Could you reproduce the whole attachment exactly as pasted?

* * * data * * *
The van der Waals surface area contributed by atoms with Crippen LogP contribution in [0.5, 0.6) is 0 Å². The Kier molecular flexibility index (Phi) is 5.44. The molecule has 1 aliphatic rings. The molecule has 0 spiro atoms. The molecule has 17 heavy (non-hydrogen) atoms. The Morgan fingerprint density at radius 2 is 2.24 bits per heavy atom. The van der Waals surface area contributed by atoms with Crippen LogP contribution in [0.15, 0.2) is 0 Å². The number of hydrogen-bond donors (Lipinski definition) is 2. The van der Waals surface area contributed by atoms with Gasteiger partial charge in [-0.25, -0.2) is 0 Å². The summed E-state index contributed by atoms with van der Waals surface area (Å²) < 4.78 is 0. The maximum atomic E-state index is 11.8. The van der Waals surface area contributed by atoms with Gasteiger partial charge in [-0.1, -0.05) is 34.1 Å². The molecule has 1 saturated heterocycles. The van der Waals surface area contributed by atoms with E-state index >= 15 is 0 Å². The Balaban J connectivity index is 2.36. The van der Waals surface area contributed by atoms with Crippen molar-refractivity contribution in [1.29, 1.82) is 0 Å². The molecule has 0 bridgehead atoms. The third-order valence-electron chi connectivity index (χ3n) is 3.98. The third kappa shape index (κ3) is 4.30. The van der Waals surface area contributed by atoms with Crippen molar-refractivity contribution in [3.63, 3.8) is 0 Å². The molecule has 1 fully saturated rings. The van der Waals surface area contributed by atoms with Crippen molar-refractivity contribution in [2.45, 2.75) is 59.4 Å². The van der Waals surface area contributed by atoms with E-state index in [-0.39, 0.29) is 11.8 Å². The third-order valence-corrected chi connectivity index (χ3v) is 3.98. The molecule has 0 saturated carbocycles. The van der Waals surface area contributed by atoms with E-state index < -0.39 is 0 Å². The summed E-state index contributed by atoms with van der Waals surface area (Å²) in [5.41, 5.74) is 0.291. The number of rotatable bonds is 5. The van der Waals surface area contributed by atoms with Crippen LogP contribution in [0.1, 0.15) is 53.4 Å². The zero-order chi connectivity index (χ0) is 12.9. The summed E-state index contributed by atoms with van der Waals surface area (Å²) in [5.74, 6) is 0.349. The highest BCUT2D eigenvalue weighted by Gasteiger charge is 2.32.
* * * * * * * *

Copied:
The van der Waals surface area contributed by atoms with Crippen LogP contribution in [0.5, 0.6) is 0 Å². The Kier molecular flexibility index (Phi) is 5.44. The molecule has 1 aliphatic rings. The molecule has 0 spiro atoms. The molecule has 17 heavy (non-hydrogen) atoms. The Morgan fingerprint density at radius 2 is 2.24 bits per heavy atom. The van der Waals surface area contributed by atoms with Crippen LogP contribution in [0.15, 0.2) is 0 Å². The number of hydrogen-bond donors (Lipinski definition) is 2. The van der Waals surface area contributed by atoms with Gasteiger partial charge in [-0.25, -0.2) is 0 Å². The summed E-state index contributed by atoms with van der Waals surface area (Å²) < 4.78 is 0. The maximum atomic E-state index is 11.8. The van der Waals surface area contributed by atoms with Gasteiger partial charge in [-0.1, -0.05) is 34.1 Å². The molecule has 1 saturated heterocycles. The van der Waals surface area contributed by atoms with E-state index >= 15 is 0 Å². The Balaban J connectivity index is 2.36. The van der Waals surface area contributed by atoms with Crippen molar-refractivity contribution in [1.29, 1.82) is 0 Å². The molecule has 0 bridgehead atoms. The third-order valence-electron chi connectivity index (χ3n) is 3.98. The third kappa shape index (κ3) is 4.30. The van der Waals surface area contributed by atoms with Crippen molar-refractivity contribution in [3.63, 3.8) is 0 Å². The molecule has 1 fully saturated rings. The van der Waals surface area contributed by atoms with Crippen molar-refractivity contribution in [2.45, 2.75) is 59.4 Å². The van der Waals surface area contributed by atoms with E-state index in [-0.39, 0.29) is 11.8 Å². The third-order valence-corrected chi connectivity index (χ3v) is 3.98. The molecule has 0 saturated carbocycles. The van der Waals surface area contributed by atoms with E-state index < -0.39 is 0 Å². The summed E-state index contributed by atoms with van der Waals surface area (Å²) in [5.41, 5.74) is 0.291. The number of rotatable bonds is 5. The van der Waals surface area contributed by atoms with Crippen LogP contribution in [0.1, 0.15) is 53.4 Å². The zero-order chi connectivity index (χ0) is 12.9. The summed E-state index contributed by atoms with van der Waals surface area (Å²) in [5.74, 6) is 0.349. The highest BCUT2D eigenvalue weighted by Gasteiger charge is 2.32.